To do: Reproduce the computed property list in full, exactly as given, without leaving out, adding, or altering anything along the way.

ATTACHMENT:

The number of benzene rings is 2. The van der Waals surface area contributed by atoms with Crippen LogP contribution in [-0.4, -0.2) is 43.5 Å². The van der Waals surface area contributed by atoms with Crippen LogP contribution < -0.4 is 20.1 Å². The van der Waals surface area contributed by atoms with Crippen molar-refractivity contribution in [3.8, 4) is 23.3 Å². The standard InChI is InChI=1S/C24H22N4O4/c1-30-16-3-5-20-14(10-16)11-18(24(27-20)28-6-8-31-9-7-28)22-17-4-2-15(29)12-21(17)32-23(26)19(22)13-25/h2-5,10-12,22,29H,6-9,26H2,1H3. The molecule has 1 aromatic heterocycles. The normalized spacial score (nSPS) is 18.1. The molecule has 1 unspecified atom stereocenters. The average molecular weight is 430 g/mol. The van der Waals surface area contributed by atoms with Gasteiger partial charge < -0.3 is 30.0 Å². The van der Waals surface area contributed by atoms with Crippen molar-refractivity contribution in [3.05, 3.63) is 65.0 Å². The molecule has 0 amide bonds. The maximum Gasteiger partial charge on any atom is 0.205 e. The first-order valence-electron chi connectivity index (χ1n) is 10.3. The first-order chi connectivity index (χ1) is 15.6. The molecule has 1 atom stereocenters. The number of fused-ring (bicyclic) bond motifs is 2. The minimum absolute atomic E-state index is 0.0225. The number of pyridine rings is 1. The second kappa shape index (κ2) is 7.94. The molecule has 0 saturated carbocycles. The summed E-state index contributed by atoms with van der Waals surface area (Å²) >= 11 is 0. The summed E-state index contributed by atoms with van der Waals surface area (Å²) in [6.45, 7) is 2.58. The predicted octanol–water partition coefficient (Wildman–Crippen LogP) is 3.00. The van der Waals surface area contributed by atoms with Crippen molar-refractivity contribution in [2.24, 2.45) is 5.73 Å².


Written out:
The number of benzene rings is 2. The van der Waals surface area contributed by atoms with Crippen LogP contribution in [-0.4, -0.2) is 43.5 Å². The van der Waals surface area contributed by atoms with Crippen LogP contribution < -0.4 is 20.1 Å². The van der Waals surface area contributed by atoms with Crippen molar-refractivity contribution in [3.8, 4) is 23.3 Å². The standard InChI is InChI=1S/C24H22N4O4/c1-30-16-3-5-20-14(10-16)11-18(24(27-20)28-6-8-31-9-7-28)22-17-4-2-15(29)12-21(17)32-23(26)19(22)13-25/h2-5,10-12,22,29H,6-9,26H2,1H3. The molecule has 1 aromatic heterocycles. The normalized spacial score (nSPS) is 18.1. The molecule has 1 unspecified atom stereocenters. The average molecular weight is 430 g/mol. The van der Waals surface area contributed by atoms with Gasteiger partial charge < -0.3 is 30.0 Å². The van der Waals surface area contributed by atoms with Crippen molar-refractivity contribution in [3.05, 3.63) is 65.0 Å². The molecule has 0 amide bonds. The maximum Gasteiger partial charge on any atom is 0.205 e. The first-order valence-electron chi connectivity index (χ1n) is 10.3. The first-order chi connectivity index (χ1) is 15.6. The molecule has 1 atom stereocenters. The number of fused-ring (bicyclic) bond motifs is 2. The minimum absolute atomic E-state index is 0.0225. The number of pyridine rings is 1. The second kappa shape index (κ2) is 7.94. The molecule has 0 saturated carbocycles. The summed E-state index contributed by atoms with van der Waals surface area (Å²) >= 11 is 0. The summed E-state index contributed by atoms with van der Waals surface area (Å²) in [6.45, 7) is 2.58. The predicted octanol–water partition coefficient (Wildman–Crippen LogP) is 3.00. The van der Waals surface area contributed by atoms with Crippen molar-refractivity contribution in [2.24, 2.45) is 5.73 Å².